He just couldn’t stop there, could he? Why couldn’t he be satisfied with what had been said already? Wasn’t that enough? Wasn’t that what the Father had revealed to Simon Peter? He’s the Messiah, the Son of the Living God. Why does Jesus have to keep pushing?
Just before this passage, in the story we read last week from Matthew’s gospel, Jesus asks his disciples two questions: “Who do people say that the Son of Man is?” and “Who do you say that I am?” To the first question, the disciples answer that people think Jesus is a prophet. To the second question, Simon Peter responds with a confession of faith, a gift from the Father: “You are the Messiah, the Son of the Living God.” Jesus praises Peter, promises to build his church on Peter the rock, and gives to Peter and the church the keys to the kingdom of heaven. It is a glorious moment—but Jesus just won’t stop there. He keeps going. His work is not done. His teaching is not complete. Matthew tells us that “From that time on, Jesus began to show his disciples that he must go to Jerusalem and undergo great suffering at the hands of the elders and chief priests and scribes, and be killed, and on the third day be raised.” Jesus does not rest content, not even after praising Peter. Continue reading
There’s a great spiritual you might have heard at Christmastime over the years. Each of the verses talks about some aspect or another of the Christmas story, but the heart of the spiritual is the refrain: (sing twice) “Everywhere I go; everywhere, I go, my Lord; everywhere I go, somebody’s talkin’ ’bout Jesus.” I know it’s August, and I know we have long left Matthew’s telling of the Christmas story in the dust, but this spiritual, this refrain, we need them today, now. Everywhere I go, somebody’s talkin’ ’bout Jesus.
Who do people say that the Son of Man is? That’s Jesus’s first question to the disciples. I have on my office bookshelves across the lawn some three hundred books. Back at home, at the parsonage, I probably have another thousand or so—all of them, or nearly all of them, are either talking about Jesus or talking about people who like to talk about Jesus. I teach sometimes at a seminary in Baltimore and another one down in D.C. Each of these has libraries with another hundred thousand or so books, mostly about Jesus or about people who like to talk about Jesus. Jesus, Jesus, Jesus: you could go down each page and count up how often his name appears, but it would take you a lifetime. Continue reading
Jesus says to her, “Woman, great is your faith!” This woman, this Gentile woman, she, of everyone who meets Jesus in Matthew’s gospel, she alone has great faith. I don’t know about you, but I want to hear Jesus say to me, “Mark, great is your faith!” Do you want great faith? This Canaanite woman shows us the way.
Last week Jesus told the disciples that they had little faith. Little faith is better than no faith. With little faith, the disciples listened to Jesus’s command, got into a boat, and crossed the sea of Galilee at night for the sake of the kingdom of heaven. With little faith, Peter got out of the boat when Jesus ordered him to come. Little faith is trusting Jesus, taking him at his word. We all need this little faith to be his disciples. With little faith we can go where Jesus sends us, even into situations that are frightening, without fear, because we trust that the one who sends us is Lord above all—and all means all. Continue reading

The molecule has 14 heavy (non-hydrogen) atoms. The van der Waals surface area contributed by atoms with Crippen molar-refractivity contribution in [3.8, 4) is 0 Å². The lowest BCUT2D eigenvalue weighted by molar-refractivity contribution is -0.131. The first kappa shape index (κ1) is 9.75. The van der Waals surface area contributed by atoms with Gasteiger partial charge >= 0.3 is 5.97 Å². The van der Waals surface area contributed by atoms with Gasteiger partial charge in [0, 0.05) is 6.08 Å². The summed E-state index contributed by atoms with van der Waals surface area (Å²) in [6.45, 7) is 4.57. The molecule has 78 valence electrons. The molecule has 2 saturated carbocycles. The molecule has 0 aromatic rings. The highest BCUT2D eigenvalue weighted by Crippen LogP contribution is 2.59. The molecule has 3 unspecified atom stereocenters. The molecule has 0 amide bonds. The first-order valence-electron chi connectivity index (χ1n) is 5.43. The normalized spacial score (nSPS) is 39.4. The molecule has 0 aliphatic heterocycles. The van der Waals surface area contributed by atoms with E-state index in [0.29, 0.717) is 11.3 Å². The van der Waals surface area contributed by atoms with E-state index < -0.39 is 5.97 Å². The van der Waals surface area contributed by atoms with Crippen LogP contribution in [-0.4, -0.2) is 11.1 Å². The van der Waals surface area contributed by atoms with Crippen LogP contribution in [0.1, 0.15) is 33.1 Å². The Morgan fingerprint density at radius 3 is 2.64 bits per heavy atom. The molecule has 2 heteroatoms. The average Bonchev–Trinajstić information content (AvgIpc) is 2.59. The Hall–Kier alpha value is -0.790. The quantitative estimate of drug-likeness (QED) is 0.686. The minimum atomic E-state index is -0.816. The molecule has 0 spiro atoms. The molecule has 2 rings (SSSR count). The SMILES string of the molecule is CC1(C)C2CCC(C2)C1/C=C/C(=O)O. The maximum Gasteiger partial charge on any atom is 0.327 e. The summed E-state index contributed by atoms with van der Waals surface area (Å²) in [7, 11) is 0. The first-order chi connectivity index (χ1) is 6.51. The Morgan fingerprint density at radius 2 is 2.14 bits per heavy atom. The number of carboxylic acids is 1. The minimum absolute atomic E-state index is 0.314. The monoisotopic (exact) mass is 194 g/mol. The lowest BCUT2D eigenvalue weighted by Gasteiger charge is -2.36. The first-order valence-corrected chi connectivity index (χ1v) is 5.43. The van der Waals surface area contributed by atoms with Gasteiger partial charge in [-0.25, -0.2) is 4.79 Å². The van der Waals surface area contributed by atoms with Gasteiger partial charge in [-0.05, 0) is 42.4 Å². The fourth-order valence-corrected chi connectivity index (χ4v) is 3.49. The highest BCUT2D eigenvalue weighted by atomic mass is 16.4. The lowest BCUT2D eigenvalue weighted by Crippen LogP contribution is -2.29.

Following Jesus means that we should, from time to time, expect to find ourselves in objectively scary situations. Too often, though, we live as if being faithful disciples means never having to go anywhere or do anything that could be frightening. We all want, or we all should want, the faith to live without fear. But living without fear is not the same thing as never being part of anything scary. Living without fear means trusting that Jesus is Lord, that he is the Son of God, that the lordship of Jesus extends over everything, visible and invisible. We cannot discover that Jesus reigns over everything if we shy away from anything that might be unsafe. Risk aversion is not the same thing as living without fear. That’s what Peter and the rest of the disciples discover in a windy night on the Sea of Galilee. Continue reading
Fifteen years ago I spent part of a summer working with young children in a slum halfway around the world from here. We were teaching kids preschool, so we were covering basic things they needed to know in order to be ready for kindergarten when they were old enough. One of the topics was different animals—you know, the kind of thing you talk about with young kids all over the world. What’s a chicken? What does a chicken say? What about a duck: what does a duck do? What does a duck say? And so on. What about a dog? What does a dog say? What does a dog do? A dog bites me, one kid says. Everyone in the room laughs. A dog helps me find food in the trash heap outside my house, another kid adds. Whoa. No more laughter. Just exchanges of sad, knowing looks among the teachers.
Hunger is reality in this world, and more often than not, it is something people are born into or forced into, not something that happens because of bad decisions made by particular individuals. When my grandmother was a little girl, coffee soup and dandelion soup made regular appearances on her small family’s menu. Like the kids I helped in that slum, she didn’t ask to be born into a family that couldn’t afford to feed her. And her family worked hard, just like the families of kids all over the world. They just lived where there wasn’t enough: enough jobs, enough money, enough food. So my grandmother ate soups that weren’t really soup, and these beautiful children I fell in love with followed dogs across trash mounds to scavenge for food that wasn’t really food. Continue reading